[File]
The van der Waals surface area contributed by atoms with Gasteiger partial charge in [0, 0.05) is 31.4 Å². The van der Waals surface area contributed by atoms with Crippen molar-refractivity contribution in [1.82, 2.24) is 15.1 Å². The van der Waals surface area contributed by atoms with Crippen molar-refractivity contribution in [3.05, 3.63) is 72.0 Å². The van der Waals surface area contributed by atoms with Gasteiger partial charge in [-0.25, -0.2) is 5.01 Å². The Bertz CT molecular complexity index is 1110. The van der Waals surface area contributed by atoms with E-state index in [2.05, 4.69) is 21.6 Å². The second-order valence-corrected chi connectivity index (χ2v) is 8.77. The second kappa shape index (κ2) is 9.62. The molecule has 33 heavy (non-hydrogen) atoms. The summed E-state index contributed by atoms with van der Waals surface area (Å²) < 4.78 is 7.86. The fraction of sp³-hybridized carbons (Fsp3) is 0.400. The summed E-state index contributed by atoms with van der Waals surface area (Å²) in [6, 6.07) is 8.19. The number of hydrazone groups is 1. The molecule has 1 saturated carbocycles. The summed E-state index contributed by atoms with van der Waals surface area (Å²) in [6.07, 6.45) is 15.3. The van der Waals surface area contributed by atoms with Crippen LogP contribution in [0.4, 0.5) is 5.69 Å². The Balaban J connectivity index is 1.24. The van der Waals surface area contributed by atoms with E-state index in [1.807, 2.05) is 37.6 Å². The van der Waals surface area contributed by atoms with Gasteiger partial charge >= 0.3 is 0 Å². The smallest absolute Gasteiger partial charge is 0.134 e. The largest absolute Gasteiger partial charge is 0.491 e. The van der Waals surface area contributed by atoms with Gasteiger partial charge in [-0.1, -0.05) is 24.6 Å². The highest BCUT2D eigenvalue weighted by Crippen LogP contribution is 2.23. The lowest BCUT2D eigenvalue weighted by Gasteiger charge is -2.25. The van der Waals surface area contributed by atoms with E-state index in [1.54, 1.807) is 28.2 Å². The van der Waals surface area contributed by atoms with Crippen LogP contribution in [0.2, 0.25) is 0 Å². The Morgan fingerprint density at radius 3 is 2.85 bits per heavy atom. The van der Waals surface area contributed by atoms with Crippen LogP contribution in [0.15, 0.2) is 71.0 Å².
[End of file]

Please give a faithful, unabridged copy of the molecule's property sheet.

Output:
The van der Waals surface area contributed by atoms with Gasteiger partial charge in [0, 0.05) is 31.4 Å². The van der Waals surface area contributed by atoms with Crippen molar-refractivity contribution in [1.82, 2.24) is 15.1 Å². The van der Waals surface area contributed by atoms with Crippen molar-refractivity contribution in [3.05, 3.63) is 72.0 Å². The van der Waals surface area contributed by atoms with Gasteiger partial charge in [-0.25, -0.2) is 5.01 Å². The Bertz CT molecular complexity index is 1110. The van der Waals surface area contributed by atoms with E-state index in [2.05, 4.69) is 21.6 Å². The second-order valence-corrected chi connectivity index (χ2v) is 8.77. The second kappa shape index (κ2) is 9.62. The molecule has 33 heavy (non-hydrogen) atoms. The summed E-state index contributed by atoms with van der Waals surface area (Å²) < 4.78 is 7.86. The fraction of sp³-hybridized carbons (Fsp3) is 0.400. The summed E-state index contributed by atoms with van der Waals surface area (Å²) in [6, 6.07) is 8.19. The number of hydrazone groups is 1. The molecule has 1 saturated carbocycles. The summed E-state index contributed by atoms with van der Waals surface area (Å²) in [6.07, 6.45) is 15.3. The van der Waals surface area contributed by atoms with Crippen LogP contribution in [0.4, 0.5) is 5.69 Å². The Balaban J connectivity index is 1.24. The van der Waals surface area contributed by atoms with E-state index in [1.807, 2.05) is 37.6 Å². The van der Waals surface area contributed by atoms with Gasteiger partial charge >= 0.3 is 0 Å². The smallest absolute Gasteiger partial charge is 0.134 e. The largest absolute Gasteiger partial charge is 0.491 e. The van der Waals surface area contributed by atoms with Gasteiger partial charge in [-0.1, -0.05) is 24.6 Å². The highest BCUT2D eigenvalue weighted by Crippen LogP contribution is 2.23. The lowest BCUT2D eigenvalue weighted by Gasteiger charge is -2.25. The van der Waals surface area contributed by atoms with E-state index in [1.54, 1.807) is 28.2 Å². The van der Waals surface area contributed by atoms with Crippen LogP contribution in [0.2, 0.25) is 0 Å². The Morgan fingerprint density at radius 3 is 2.85 bits per heavy atom. The van der Waals surface area contributed by atoms with Crippen LogP contribution in [0.15, 0.2) is 71.0 Å².